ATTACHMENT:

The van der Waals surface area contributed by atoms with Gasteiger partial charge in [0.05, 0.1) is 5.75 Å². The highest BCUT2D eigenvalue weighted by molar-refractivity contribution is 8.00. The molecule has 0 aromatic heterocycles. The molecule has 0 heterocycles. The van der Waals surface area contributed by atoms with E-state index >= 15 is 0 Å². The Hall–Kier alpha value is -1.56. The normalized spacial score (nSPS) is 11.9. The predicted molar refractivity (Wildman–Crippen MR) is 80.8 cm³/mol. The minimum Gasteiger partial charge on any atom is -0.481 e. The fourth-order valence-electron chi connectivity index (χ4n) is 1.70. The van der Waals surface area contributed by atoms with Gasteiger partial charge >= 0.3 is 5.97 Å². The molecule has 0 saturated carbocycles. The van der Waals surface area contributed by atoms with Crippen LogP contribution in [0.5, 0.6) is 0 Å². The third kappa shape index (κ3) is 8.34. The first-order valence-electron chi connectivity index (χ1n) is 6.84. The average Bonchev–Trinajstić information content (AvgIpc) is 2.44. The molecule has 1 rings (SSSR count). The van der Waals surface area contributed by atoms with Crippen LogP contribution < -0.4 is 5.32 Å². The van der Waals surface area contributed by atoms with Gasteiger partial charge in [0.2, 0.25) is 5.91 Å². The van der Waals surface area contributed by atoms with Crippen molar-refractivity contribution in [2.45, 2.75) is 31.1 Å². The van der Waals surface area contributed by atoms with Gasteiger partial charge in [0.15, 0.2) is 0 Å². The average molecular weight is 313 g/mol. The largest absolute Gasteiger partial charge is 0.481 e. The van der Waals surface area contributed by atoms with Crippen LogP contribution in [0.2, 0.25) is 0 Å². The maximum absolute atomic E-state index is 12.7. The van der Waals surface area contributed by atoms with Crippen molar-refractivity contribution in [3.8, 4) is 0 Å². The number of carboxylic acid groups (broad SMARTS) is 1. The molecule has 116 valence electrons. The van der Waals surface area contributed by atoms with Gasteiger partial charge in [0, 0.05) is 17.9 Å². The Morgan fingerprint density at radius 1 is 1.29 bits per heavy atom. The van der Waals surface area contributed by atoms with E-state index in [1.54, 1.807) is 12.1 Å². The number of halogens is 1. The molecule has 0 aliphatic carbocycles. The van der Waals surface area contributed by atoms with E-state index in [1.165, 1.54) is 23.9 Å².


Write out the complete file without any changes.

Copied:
The van der Waals surface area contributed by atoms with Gasteiger partial charge in [0.05, 0.1) is 5.75 Å². The highest BCUT2D eigenvalue weighted by molar-refractivity contribution is 8.00. The molecule has 0 aromatic heterocycles. The molecule has 0 heterocycles. The van der Waals surface area contributed by atoms with E-state index >= 15 is 0 Å². The Hall–Kier alpha value is -1.56. The normalized spacial score (nSPS) is 11.9. The predicted molar refractivity (Wildman–Crippen MR) is 80.8 cm³/mol. The minimum Gasteiger partial charge on any atom is -0.481 e. The fourth-order valence-electron chi connectivity index (χ4n) is 1.70. The van der Waals surface area contributed by atoms with Gasteiger partial charge >= 0.3 is 5.97 Å². The molecule has 0 saturated carbocycles. The van der Waals surface area contributed by atoms with Crippen LogP contribution in [0.5, 0.6) is 0 Å². The third kappa shape index (κ3) is 8.34. The first-order valence-electron chi connectivity index (χ1n) is 6.84. The average Bonchev–Trinajstić information content (AvgIpc) is 2.44. The molecule has 1 rings (SSSR count). The van der Waals surface area contributed by atoms with Crippen LogP contribution < -0.4 is 5.32 Å². The van der Waals surface area contributed by atoms with Gasteiger partial charge in [0.2, 0.25) is 5.91 Å². The van der Waals surface area contributed by atoms with Crippen molar-refractivity contribution in [2.45, 2.75) is 31.1 Å². The van der Waals surface area contributed by atoms with Gasteiger partial charge in [0.15, 0.2) is 0 Å². The average molecular weight is 313 g/mol. The largest absolute Gasteiger partial charge is 0.481 e. The van der Waals surface area contributed by atoms with Crippen LogP contribution in [0.2, 0.25) is 0 Å². The maximum absolute atomic E-state index is 12.7. The van der Waals surface area contributed by atoms with Crippen molar-refractivity contribution in [3.8, 4) is 0 Å². The number of carboxylic acid groups (broad SMARTS) is 1. The molecule has 116 valence electrons. The van der Waals surface area contributed by atoms with Gasteiger partial charge in [0, 0.05) is 17.9 Å². The Morgan fingerprint density at radius 1 is 1.29 bits per heavy atom. The van der Waals surface area contributed by atoms with E-state index in [1.54, 1.807) is 12.1 Å². The number of halogens is 1. The molecule has 0 aliphatic carbocycles. The van der Waals surface area contributed by atoms with E-state index in [1.165, 1.54) is 23.9 Å².